Wednesday, July 22, 2020

How has Corruption driven China’s Rise? Yuen Yuen Ang discusses her new book — Duncan Green interviews Yuen Yuen Ang


I would add that now the role of  corruption is being addressed acedemically and is found to be a good thing in certain respects. It is endemic to all hierachical systems and can play a positive role in the system, depending on the level of corruption, the types of corruption and the roles these types play in the system. Yuen Yuen Ang examines this in the development of China as a developing country attempting to integrate socialism with capitalism. She holds that Deng wanted to transition to capitalism, but I think that is an exaggeration. He wanted a integration of the positive aspects of both systems.

Be that as it may, the reality is that China is following the developmental path of the US in the 19th century. In the 20th century, "access corruption" was legalized and normalized in the US as compaign finance, lobbying and the revolving door between government and business. While Yuen Yuen Ang views legalized and normalized as positive corruption, she also points out that there are limited that can be exceeded with turn this into negative corruption.

The US is reaching those limits if it has not already passed them. I would argue that many of the societal problems America faces, including social and economic asymmetries and political divisiveness, result from positive corruption as "greasing the wheels" (wink-wink) transitioning to negative corruption as excessive rent extraction that is damaging the social, political and economic system and affecting a vast majority of individuals negatively. The American public is reacting, and the US government is countering with authoritarianism.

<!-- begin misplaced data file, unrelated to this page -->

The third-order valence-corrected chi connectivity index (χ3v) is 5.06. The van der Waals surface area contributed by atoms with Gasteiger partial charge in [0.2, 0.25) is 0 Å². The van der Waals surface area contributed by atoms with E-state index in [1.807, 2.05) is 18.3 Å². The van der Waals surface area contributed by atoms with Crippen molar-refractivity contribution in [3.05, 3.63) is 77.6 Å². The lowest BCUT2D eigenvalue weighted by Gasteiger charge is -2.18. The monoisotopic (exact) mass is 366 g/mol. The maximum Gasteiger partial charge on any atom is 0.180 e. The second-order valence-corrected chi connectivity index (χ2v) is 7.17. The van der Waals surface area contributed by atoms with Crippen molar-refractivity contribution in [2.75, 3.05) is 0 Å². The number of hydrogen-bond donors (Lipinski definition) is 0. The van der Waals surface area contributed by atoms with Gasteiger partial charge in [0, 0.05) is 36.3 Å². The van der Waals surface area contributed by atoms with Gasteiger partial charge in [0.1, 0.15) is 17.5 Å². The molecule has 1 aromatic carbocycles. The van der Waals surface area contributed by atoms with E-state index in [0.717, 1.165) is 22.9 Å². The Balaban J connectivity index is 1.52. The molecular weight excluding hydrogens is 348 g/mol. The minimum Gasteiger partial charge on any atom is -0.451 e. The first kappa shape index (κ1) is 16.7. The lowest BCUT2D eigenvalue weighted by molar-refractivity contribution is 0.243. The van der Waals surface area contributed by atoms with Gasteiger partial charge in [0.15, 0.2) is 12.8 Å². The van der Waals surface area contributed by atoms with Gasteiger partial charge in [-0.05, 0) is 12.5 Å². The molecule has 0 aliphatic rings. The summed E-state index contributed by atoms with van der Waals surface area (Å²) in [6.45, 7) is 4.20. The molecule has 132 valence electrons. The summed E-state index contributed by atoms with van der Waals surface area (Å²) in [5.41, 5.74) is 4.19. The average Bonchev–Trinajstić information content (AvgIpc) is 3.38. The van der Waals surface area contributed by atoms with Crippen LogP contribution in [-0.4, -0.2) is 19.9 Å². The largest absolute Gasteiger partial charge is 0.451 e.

Yuen Yuen Ang also points out that the level, type and role of corruption varies over time in a society. She thinks that the goal is not to try to eliminate it compeletely but to channel it toward a positive role. A commenter over there objects that this is immoral. Yuen Yuen Ang would likely answer, yes, but it is pragmatic. I would say, look what happened in the US with Prohibition and the the War on Drugs. Corruption is a knotty problem, especially to the degree it is systemic. 

This article is short and worth a read not only for its focus on China. China is no exception. Corruption manifests universally in hierachical societies, and historically at least from the early agricultural age, societies have been hierarchical.

MMT economists generally leave this angle aside, although MMT ally Michael Hudson has been out front on this for decades. I assume that this a strategy choice that MMT economists have made in how to present MMT publicly.

Oxfam Blogs — From Poverty to Power
How has Corruption driven China’s Rise? Yuen Yuen Ang discusses her new book
Duncan Green, strategic adviser for Oxfam GB, interviews Yuen Yuen Ang, Associate Professor of Political Science, University of Michigan

1 comment:

Peter Pan said...

The future of America is Nigerian style corruption.

Be sure to watch a new documentary, "The Con".